My experience with staff surveys

For any organization to be successful, it needs to be realized that the backbone of a business is its workforce.

The driving force behind all operations and the smooth running of the organization are the employees and it is very crucial for the management to realize the importance of keeping employees motivated.

While there are many widely used methods of motivating employees, such as bonuses or fringe benefits, there is one method that is frequently overlooked; keeping the employees involved.

Taking feedback from workers and encouraging two-communication is one of the most effective measure a company can take to ensure the satisfaction and motivation of their employees because when they are asked for their opinions on certain business decisions, it makes them feel valued and thus, instills a sense of belonging towards the organization.

Having employees that feel a sense of belonging towards an organization reduces employee turnover and makes it easier for firms to retain experienced employees that are an asset to the firm. Having a good employee retention rate also leads to the improvement of the company’s image in the market and industry and allows for greater opportunities for growth and the greater development of ideas as the employees treat the whole organization as their own.

There are numerous ways in which a company can be more engaged with their employees and how they’re feeling; one that I experimented with recently is a pulse survey.

A Pulse survey is a quicker and simpler version of an engagement survey. As their name suggests, pulse surveys give the management regular, quick check-ins in the health of the workforce. They help emphasize on the aspects that need improvement and measure the level of employee satisfaction. Additionally, they also helped me in evaluating work-relationships and the environment around the organization.

As compared to engagement surveys, I found that pulse surveys are quick and to the point. They not require detailed answers to a wide variety of questions; the ones used in my organization have just under 10 questions. Moreover, they are also conducted more frequently than engagement surveys which allowed the management to recognize and solve arising issues promptly. The small number of questions facilitated the identification of the issue quickly and enabled the management to focus on a particular current goal or target that needs feedback.

Furthermore, employee feedback was more frequently received and appreciated through pulse surveys and they allowed for quicker and more accurate comparisons to be made. They are faster and more comprehensive to complete which is a source of convenience for the employees as well.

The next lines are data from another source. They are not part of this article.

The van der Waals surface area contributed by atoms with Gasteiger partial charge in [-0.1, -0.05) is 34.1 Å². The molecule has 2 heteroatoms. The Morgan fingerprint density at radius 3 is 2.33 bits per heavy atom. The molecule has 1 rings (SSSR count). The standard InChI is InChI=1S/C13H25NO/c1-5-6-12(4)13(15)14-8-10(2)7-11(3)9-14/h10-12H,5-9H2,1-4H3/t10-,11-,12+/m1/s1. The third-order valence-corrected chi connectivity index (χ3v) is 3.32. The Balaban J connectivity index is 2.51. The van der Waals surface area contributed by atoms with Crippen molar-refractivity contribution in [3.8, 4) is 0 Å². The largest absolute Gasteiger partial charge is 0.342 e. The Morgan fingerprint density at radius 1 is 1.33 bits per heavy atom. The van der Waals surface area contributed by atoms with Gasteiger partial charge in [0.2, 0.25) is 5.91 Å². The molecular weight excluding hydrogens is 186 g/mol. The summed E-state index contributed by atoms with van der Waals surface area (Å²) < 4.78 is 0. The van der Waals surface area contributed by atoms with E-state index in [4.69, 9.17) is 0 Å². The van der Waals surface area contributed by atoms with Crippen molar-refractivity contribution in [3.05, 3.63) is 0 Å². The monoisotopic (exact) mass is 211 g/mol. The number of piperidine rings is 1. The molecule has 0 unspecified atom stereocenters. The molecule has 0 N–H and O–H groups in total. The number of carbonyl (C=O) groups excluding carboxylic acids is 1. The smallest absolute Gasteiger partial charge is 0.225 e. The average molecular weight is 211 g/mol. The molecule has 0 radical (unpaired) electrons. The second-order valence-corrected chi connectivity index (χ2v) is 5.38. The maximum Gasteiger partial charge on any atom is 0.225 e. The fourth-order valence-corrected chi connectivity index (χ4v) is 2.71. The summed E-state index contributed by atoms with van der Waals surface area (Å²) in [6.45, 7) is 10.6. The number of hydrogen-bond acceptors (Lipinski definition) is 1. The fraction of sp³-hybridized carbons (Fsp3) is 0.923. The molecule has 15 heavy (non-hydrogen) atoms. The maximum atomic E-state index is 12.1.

Additionally, I found that they can be used to spread awareness about certain issues around the organization which can prove extremely beneficial for the management and the organization as a whole. Pulse surveys are a great way to target a certain group of employees; whether it is for special tasks or for a special localized audit. They make sure that everyone is involved in the business and promote effective communication. However, it is also crucial to have the entire organization on board when it comes to understanding the purpose, requirement, and benefits of using Pulse surveys.

The post “My experience with staff surveys” was originally posted on http://www.corelmag.com/2019/03/my-experience-with-staff-surveys.html

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Author: Corel Magaletta

Hi! I’m Corel, I’m in my 30s (you do not need to know which one) and I have a husband, J and two kids: Miss 3 and Master 6. We live in sunny Newcastle, a two hour drive north of a city you might know called Sydney and love spending time baking biscuits and playing in the waves at Merewether. I work full time and am building my own business on the side, so between that and raising two energetic kids, I enjoy any downtime I can muster with bubble baths, regular date nights with J and reflecting about life on this here blog.

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